17 What DBMS to Use? RDBMS (e.g. Oracle) - Pretty hopeless on raw data Simulating arrays on top of tables likely to cost a factor of 10-100 - Not pretty on time series data Find me a sensor reading whose average value over the last 3 days is within 1% of the average value adjoining 5 sensors

18 RDBMS Summary Wrong data model - Arrays not tables Wrong operations - Regrid not join Missing features - Versions, no-overwrite, provenance, support for uncertain data, …

19 But your mileage may vary SQL Server working well for Sloan Skyserver database See paper in CIDR 2009 by Jose Blakeley

20 How to Do Analytics (e.g. clustering) Suck out the data Convert to array format Pass to Matlab, SAS, R Compute Return answer to DBMS

21 Bad News Painful Slow Many analysis platforms are not parallel Many are main memory only

22 My Proposal - SciDB Build a commercial-quality array DBMS from the ground up with integrated analytics - Open source!!!!

23 Data Model Nested multi-dimensional arrays - Cells can be tuples or other arrays Time is an automatically supported extra dimension Ragged arrays allow each row/column to have a different dimensionality Support for multiple flavors of null - Array cells can be EMPTY - User-definable, context- sensitive treatment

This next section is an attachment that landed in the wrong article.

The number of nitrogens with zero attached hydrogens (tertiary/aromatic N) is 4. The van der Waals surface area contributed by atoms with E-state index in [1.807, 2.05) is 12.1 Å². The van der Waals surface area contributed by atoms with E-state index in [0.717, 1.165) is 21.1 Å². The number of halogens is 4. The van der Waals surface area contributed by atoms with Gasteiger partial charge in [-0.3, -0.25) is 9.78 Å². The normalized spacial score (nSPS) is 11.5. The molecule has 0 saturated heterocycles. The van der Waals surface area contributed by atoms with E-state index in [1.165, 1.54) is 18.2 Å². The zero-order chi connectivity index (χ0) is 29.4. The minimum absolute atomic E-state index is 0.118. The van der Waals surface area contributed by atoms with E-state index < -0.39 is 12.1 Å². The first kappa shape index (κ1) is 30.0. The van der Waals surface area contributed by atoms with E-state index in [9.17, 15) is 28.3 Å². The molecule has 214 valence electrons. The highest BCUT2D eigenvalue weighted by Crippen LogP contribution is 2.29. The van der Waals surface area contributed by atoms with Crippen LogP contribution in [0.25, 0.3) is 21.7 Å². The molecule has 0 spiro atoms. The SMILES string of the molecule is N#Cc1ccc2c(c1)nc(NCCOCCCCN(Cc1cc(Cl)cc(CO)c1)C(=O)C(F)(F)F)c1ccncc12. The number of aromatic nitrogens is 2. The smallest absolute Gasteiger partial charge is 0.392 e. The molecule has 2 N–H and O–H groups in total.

24 Array-oriented storage manager Optimized for both dense and sparse array data - Different data storage, compression, and access Arrays are chunked (in multiple dimensions) Chunks are partitioned across a collection of nodes Chunks have overlap to support neighborhood operations Replication provides efficiency and back-up No overwrite

25 Doesnt require JDBC, ODBC AQL an extension of SQL Also supports UDFs Java, C++, whatever… Architecture Shared nothing cluster - 10s–1000s of nodes - Commodity hardware - TCP/IP between nodes - Linear scale-up Each node has a processor and storage Queries refer to arrays as if not distributed Query planner optimizes queries for efficient data access & processing Query plan runs on a nodes local executor&storage manager Runtime supervisor coordinates execution

26 SciDB DDL CREATE ARRAY Test_Array < A: integer NULLS, B: double, C: USER_DEFINED_TYPE > [I=0:99999,1000, 10, J=0:99999,1000, 10 ] PARTITION OVER ( Node1, Node2, Node3 ) USING block_cyclic(); chunk size 1000 overlap 10 attribute names A, B, C index names I, J